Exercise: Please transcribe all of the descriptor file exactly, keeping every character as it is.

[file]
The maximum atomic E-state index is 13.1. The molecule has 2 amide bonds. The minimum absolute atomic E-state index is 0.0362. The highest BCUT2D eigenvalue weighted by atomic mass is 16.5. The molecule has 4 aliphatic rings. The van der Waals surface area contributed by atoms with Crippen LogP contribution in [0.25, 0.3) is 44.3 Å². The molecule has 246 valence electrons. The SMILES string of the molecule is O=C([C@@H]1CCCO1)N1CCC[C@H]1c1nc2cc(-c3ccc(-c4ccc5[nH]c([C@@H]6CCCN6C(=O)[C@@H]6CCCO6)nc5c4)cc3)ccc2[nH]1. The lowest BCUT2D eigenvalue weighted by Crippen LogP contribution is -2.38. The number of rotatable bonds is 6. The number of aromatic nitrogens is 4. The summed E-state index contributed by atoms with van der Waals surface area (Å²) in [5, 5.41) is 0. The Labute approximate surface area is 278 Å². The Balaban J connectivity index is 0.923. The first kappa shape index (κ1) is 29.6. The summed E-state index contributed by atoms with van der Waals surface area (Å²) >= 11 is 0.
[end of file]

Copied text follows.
The maximum atomic E-state index is 13.1. The molecule has 2 amide bonds. The minimum absolute atomic E-state index is 0.0362. The highest BCUT2D eigenvalue weighted by atomic mass is 16.5. The molecule has 4 aliphatic rings. The van der Waals surface area contributed by atoms with Crippen LogP contribution in [0.25, 0.3) is 44.3 Å². The molecule has 246 valence electrons. The SMILES string of the molecule is O=C([C@@H]1CCCO1)N1CCC[C@H]1c1nc2cc(-c3ccc(-c4ccc5[nH]c([C@@H]6CCCN6C(=O)[C@@H]6CCCO6)nc5c4)cc3)ccc2[nH]1. The lowest BCUT2D eigenvalue weighted by Crippen LogP contribution is -2.38. The number of rotatable bonds is 6. The number of aromatic nitrogens is 4. The summed E-state index contributed by atoms with van der Waals surface area (Å²) in [5, 5.41) is 0. The Labute approximate surface area is 278 Å². The Balaban J connectivity index is 0.923. The first kappa shape index (κ1) is 29.6. The summed E-state index contributed by atoms with van der Waals surface area (Å²) >= 11 is 0.